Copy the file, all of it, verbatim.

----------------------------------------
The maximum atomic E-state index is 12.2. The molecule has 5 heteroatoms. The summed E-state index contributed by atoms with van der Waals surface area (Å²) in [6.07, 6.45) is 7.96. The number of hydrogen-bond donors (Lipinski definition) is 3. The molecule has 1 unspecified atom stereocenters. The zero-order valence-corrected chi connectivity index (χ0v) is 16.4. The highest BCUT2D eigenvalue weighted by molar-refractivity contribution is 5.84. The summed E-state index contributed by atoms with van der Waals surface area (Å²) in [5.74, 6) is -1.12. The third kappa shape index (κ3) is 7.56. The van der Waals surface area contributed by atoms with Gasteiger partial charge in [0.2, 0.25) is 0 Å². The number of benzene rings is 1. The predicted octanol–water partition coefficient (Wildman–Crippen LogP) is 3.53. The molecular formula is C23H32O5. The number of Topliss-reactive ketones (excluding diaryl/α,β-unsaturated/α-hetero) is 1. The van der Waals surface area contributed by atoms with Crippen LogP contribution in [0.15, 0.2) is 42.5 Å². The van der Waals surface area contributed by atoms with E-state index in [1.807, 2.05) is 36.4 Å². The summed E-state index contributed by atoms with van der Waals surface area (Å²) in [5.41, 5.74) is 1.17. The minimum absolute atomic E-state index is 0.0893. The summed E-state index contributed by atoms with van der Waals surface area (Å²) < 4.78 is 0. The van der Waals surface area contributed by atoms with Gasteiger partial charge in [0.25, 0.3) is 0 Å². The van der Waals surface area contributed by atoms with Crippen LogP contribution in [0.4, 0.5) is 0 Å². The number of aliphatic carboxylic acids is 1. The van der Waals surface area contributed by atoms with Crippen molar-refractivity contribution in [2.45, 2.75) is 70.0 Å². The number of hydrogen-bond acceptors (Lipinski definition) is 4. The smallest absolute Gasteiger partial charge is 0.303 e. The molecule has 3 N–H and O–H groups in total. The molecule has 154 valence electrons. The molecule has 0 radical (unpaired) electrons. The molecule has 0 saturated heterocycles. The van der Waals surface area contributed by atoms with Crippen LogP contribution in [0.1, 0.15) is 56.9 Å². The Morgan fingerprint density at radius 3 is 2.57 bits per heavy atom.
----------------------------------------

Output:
The maximum atomic E-state index is 12.2. The molecule has 5 heteroatoms. The summed E-state index contributed by atoms with van der Waals surface area (Å²) in [6.07, 6.45) is 7.96. The number of hydrogen-bond donors (Lipinski definition) is 3. The molecule has 1 unspecified atom stereocenters. The zero-order valence-corrected chi connectivity index (χ0v) is 16.4. The highest BCUT2D eigenvalue weighted by molar-refractivity contribution is 5.84. The summed E-state index contributed by atoms with van der Waals surface area (Å²) in [5.74, 6) is -1.12. The third kappa shape index (κ3) is 7.56. The van der Waals surface area contributed by atoms with Gasteiger partial charge in [0.2, 0.25) is 0 Å². The number of benzene rings is 1. The predicted octanol–water partition coefficient (Wildman–Crippen LogP) is 3.53. The molecular formula is C23H32O5. The number of Topliss-reactive ketones (excluding diaryl/α,β-unsaturated/α-hetero) is 1. The van der Waals surface area contributed by atoms with Crippen LogP contribution in [0.15, 0.2) is 42.5 Å². The van der Waals surface area contributed by atoms with E-state index in [1.807, 2.05) is 36.4 Å². The summed E-state index contributed by atoms with van der Waals surface area (Å²) in [5.41, 5.74) is 1.17. The minimum absolute atomic E-state index is 0.0893. The summed E-state index contributed by atoms with van der Waals surface area (Å²) < 4.78 is 0. The van der Waals surface area contributed by atoms with Gasteiger partial charge in [0.25, 0.3) is 0 Å². The van der Waals surface area contributed by atoms with Crippen LogP contribution in [0.4, 0.5) is 0 Å². The number of aliphatic carboxylic acids is 1. The van der Waals surface area contributed by atoms with Crippen molar-refractivity contribution in [2.45, 2.75) is 70.0 Å². The number of hydrogen-bond acceptors (Lipinski definition) is 4. The smallest absolute Gasteiger partial charge is 0.303 e. The molecule has 3 N–H and O–H groups in total. The molecule has 154 valence electrons. The molecule has 0 radical (unpaired) electrons. The molecule has 0 saturated heterocycles. The van der Waals surface area contributed by atoms with Crippen LogP contribution in [0.1, 0.15) is 56.9 Å². The Morgan fingerprint density at radius 3 is 2.57 bits per heavy atom.